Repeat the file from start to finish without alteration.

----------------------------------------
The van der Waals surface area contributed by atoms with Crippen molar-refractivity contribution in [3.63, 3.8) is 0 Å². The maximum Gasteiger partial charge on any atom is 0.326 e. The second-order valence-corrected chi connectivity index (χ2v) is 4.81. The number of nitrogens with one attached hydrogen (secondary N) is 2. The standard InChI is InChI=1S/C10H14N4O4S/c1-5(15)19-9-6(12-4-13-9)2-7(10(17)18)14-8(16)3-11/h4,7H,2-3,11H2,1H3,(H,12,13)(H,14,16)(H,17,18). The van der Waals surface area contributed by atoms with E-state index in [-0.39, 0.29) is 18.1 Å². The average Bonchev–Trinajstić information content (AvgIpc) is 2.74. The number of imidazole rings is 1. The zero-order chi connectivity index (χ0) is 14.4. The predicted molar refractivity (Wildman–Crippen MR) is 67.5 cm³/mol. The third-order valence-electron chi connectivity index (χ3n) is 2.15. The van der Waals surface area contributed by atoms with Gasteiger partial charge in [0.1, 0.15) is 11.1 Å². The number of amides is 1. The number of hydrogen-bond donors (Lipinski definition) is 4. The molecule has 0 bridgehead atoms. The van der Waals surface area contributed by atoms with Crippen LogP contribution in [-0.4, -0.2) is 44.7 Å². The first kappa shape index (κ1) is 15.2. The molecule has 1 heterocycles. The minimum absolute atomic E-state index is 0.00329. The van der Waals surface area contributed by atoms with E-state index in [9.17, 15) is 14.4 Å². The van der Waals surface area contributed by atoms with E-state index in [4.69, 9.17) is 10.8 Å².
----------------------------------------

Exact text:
The van der Waals surface area contributed by atoms with Crippen molar-refractivity contribution in [3.63, 3.8) is 0 Å². The maximum Gasteiger partial charge on any atom is 0.326 e. The second-order valence-corrected chi connectivity index (χ2v) is 4.81. The number of nitrogens with one attached hydrogen (secondary N) is 2. The standard InChI is InChI=1S/C10H14N4O4S/c1-5(15)19-9-6(12-4-13-9)2-7(10(17)18)14-8(16)3-11/h4,7H,2-3,11H2,1H3,(H,12,13)(H,14,16)(H,17,18). The van der Waals surface area contributed by atoms with E-state index in [-0.39, 0.29) is 18.1 Å². The average Bonchev–Trinajstić information content (AvgIpc) is 2.74. The number of imidazole rings is 1. The zero-order chi connectivity index (χ0) is 14.4. The predicted molar refractivity (Wildman–Crippen MR) is 67.5 cm³/mol. The third-order valence-electron chi connectivity index (χ3n) is 2.15. The van der Waals surface area contributed by atoms with Gasteiger partial charge in [0.1, 0.15) is 11.1 Å². The number of amides is 1. The number of hydrogen-bond donors (Lipinski definition) is 4. The molecule has 0 bridgehead atoms. The van der Waals surface area contributed by atoms with Crippen LogP contribution in [-0.4, -0.2) is 44.7 Å². The first kappa shape index (κ1) is 15.2. The molecule has 1 heterocycles. The minimum absolute atomic E-state index is 0.00329. The van der Waals surface area contributed by atoms with E-state index in [9.17, 15) is 14.4 Å². The van der Waals surface area contributed by atoms with E-state index in [4.69, 9.17) is 10.8 Å².